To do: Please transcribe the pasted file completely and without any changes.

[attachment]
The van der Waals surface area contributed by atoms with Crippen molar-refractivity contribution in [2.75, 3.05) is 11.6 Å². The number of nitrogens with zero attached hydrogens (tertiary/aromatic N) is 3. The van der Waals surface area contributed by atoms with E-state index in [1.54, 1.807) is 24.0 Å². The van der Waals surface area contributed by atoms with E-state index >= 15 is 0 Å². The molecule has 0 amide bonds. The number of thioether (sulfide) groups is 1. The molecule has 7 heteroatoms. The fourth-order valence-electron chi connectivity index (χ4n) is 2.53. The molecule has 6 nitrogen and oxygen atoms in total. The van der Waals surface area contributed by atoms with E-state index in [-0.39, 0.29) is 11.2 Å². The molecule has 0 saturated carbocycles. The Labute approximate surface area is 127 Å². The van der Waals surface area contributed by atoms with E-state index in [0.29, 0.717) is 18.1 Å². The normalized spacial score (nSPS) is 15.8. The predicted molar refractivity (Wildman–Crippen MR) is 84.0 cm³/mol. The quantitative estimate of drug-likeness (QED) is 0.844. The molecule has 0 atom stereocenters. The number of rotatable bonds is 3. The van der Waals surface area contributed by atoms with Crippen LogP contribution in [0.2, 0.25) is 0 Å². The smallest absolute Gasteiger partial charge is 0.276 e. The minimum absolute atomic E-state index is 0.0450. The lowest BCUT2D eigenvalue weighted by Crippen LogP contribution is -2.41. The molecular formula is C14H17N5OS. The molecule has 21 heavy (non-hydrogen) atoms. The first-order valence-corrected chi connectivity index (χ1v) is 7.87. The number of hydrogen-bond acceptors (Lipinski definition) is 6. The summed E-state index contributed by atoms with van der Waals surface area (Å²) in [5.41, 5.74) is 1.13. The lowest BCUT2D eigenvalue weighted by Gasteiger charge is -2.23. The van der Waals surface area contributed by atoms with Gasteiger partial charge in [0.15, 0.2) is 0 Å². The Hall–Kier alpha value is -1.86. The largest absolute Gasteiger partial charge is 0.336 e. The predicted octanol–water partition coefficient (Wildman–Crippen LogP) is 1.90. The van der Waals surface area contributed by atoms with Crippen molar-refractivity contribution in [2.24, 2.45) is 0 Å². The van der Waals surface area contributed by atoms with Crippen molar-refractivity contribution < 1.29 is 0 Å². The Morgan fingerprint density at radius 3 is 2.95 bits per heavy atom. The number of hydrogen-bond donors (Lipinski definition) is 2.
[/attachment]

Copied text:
The van der Waals surface area contributed by atoms with Crippen molar-refractivity contribution in [2.75, 3.05) is 11.6 Å². The number of nitrogens with zero attached hydrogens (tertiary/aromatic N) is 3. The van der Waals surface area contributed by atoms with E-state index in [1.54, 1.807) is 24.0 Å². The van der Waals surface area contributed by atoms with E-state index >= 15 is 0 Å². The molecule has 0 amide bonds. The number of thioether (sulfide) groups is 1. The molecule has 7 heteroatoms. The fourth-order valence-electron chi connectivity index (χ4n) is 2.53. The molecule has 6 nitrogen and oxygen atoms in total. The van der Waals surface area contributed by atoms with E-state index in [-0.39, 0.29) is 11.2 Å². The molecule has 0 saturated carbocycles. The Labute approximate surface area is 127 Å². The van der Waals surface area contributed by atoms with E-state index in [0.29, 0.717) is 18.1 Å². The normalized spacial score (nSPS) is 15.8. The predicted molar refractivity (Wildman–Crippen MR) is 84.0 cm³/mol. The quantitative estimate of drug-likeness (QED) is 0.844. The molecule has 0 atom stereocenters. The number of rotatable bonds is 3. The van der Waals surface area contributed by atoms with Crippen LogP contribution in [0.2, 0.25) is 0 Å². The smallest absolute Gasteiger partial charge is 0.276 e. The minimum absolute atomic E-state index is 0.0450. The lowest BCUT2D eigenvalue weighted by Crippen LogP contribution is -2.41. The molecular formula is C14H17N5OS. The molecule has 21 heavy (non-hydrogen) atoms. The first-order valence-corrected chi connectivity index (χ1v) is 7.87. The number of hydrogen-bond acceptors (Lipinski definition) is 6. The summed E-state index contributed by atoms with van der Waals surface area (Å²) in [5.41, 5.74) is 1.13. The lowest BCUT2D eigenvalue weighted by Gasteiger charge is -2.23. The van der Waals surface area contributed by atoms with Gasteiger partial charge in [0.15, 0.2) is 0 Å². The Hall–Kier alpha value is -1.86. The largest absolute Gasteiger partial charge is 0.336 e. The predicted octanol–water partition coefficient (Wildman–Crippen LogP) is 1.90. The van der Waals surface area contributed by atoms with Crippen molar-refractivity contribution in [2.24, 2.45) is 0 Å². The van der Waals surface area contributed by atoms with Crippen molar-refractivity contribution < 1.29 is 0 Å². The Morgan fingerprint density at radius 3 is 2.95 bits per heavy atom. The number of hydrogen-bond donors (Lipinski definition) is 2.